Culture Jamming: You Win Some, You Lose Some

McDiabetes, MurderKing, Khemically Modified Chicken (KFC). Everything from the signs to the logo to the color scheme were the same as ones we’d expect from our beloved fast foods. Only this time they conveyed a drastically different message. Through emulation of logos and images, these anti-fast food messages exemplify a culture jamming campaign. Tim Jordan describes the methods, motives, and efficacy of culture jamming in his Activism!: Direct Action, Hacktivism and the Future of Society. He describes culture jamming as a method of subversion that first requires a keen understanding of the “cultural codes defining our desires in ways that serve corporations and not individuals” (Jordan 108). Adbuster spoofs, for instance, are eerily similar to the ones they attempt to undermine distinguished only by their contradictory messages. By adopting all other aspects of the brand, the attention is then focused on the message and the particular aspect of the brand being disputed.

The same power of culture jamming enjoyed by activists can just as easily be wielded against them. In 2000, culture jammers targeted Nike’s new football boots for using slave labor through messages like “the most offensive boots ever made”. Since words like offense had more than one connotation (i.e. offense in sports), Nike capitalized on the ambiguity with cultural jamming of their own, through messages like “Fair Minded Footy Fans Say Not Fair Mr. Technology” (Jordan 112). The power of Nike to be able to control its brand and its criticism speaks to the upscale battle protesters face and how culture jamming isn’t a tool that necessarily favors the activists.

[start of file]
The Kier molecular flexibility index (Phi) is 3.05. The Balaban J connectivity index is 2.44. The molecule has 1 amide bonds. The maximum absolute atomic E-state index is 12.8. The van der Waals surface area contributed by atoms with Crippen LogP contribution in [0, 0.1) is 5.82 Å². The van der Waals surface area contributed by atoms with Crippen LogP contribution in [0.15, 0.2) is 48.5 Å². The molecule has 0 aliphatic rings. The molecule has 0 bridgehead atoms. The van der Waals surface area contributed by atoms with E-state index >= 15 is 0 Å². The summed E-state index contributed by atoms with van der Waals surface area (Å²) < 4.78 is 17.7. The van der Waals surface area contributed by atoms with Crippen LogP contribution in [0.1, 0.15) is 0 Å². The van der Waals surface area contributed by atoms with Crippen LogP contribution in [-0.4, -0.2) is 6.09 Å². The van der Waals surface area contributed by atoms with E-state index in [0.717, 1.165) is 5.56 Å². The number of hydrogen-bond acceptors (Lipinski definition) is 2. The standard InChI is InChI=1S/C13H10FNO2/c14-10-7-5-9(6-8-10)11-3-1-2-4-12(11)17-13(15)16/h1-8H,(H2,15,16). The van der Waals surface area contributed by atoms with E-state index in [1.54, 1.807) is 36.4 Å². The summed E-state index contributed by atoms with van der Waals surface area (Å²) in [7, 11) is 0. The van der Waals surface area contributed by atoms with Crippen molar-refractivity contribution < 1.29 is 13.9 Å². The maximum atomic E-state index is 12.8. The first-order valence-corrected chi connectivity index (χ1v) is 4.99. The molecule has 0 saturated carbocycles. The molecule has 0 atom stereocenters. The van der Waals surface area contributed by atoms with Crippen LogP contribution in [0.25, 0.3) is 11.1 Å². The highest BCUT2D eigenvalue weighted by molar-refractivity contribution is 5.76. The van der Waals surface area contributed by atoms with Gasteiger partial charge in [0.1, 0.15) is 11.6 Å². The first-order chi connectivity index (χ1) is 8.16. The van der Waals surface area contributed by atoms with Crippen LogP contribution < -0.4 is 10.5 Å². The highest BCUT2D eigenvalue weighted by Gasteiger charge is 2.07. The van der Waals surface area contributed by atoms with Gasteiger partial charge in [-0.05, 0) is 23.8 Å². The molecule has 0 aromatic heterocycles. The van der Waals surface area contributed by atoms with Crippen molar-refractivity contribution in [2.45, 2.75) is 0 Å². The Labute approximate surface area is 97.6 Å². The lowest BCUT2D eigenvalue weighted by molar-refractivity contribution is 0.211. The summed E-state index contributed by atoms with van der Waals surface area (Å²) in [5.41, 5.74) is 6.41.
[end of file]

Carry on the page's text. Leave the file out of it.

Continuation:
One interesting topic is how culture jamming has evolved in the age of the internet and big data. With most ad-revenue being generated online through massive corporations like Google, culture jammers can no longer use the same methods of attack to interfere with individual browsing experiences. One technique of fighting online ads involves using bots to repeatedly click on a certain ad in order to drive up exponentially the cost of posting that cost-per-click ad. At the same time, delivering this misleading click information adds significant noise to companies using click data to drive their marketing strategy. Another much more powerful form of protesting that most resembles modern-day culture jamming is the use of memes. These cultural memes can range from hashtags like #firstworldproblems to pictures of Michael Jordan crying. Serious or not, these messages shape the online experience for most millennials. Since teenagers are most familiar with the culture and attitudes of their own generation, they now have unique access to one of the most powerful tools in modern activism. However, culture jamming will always be a double-edge sword, and it will continue to remain one of the most risky yet powerful forms of activism.

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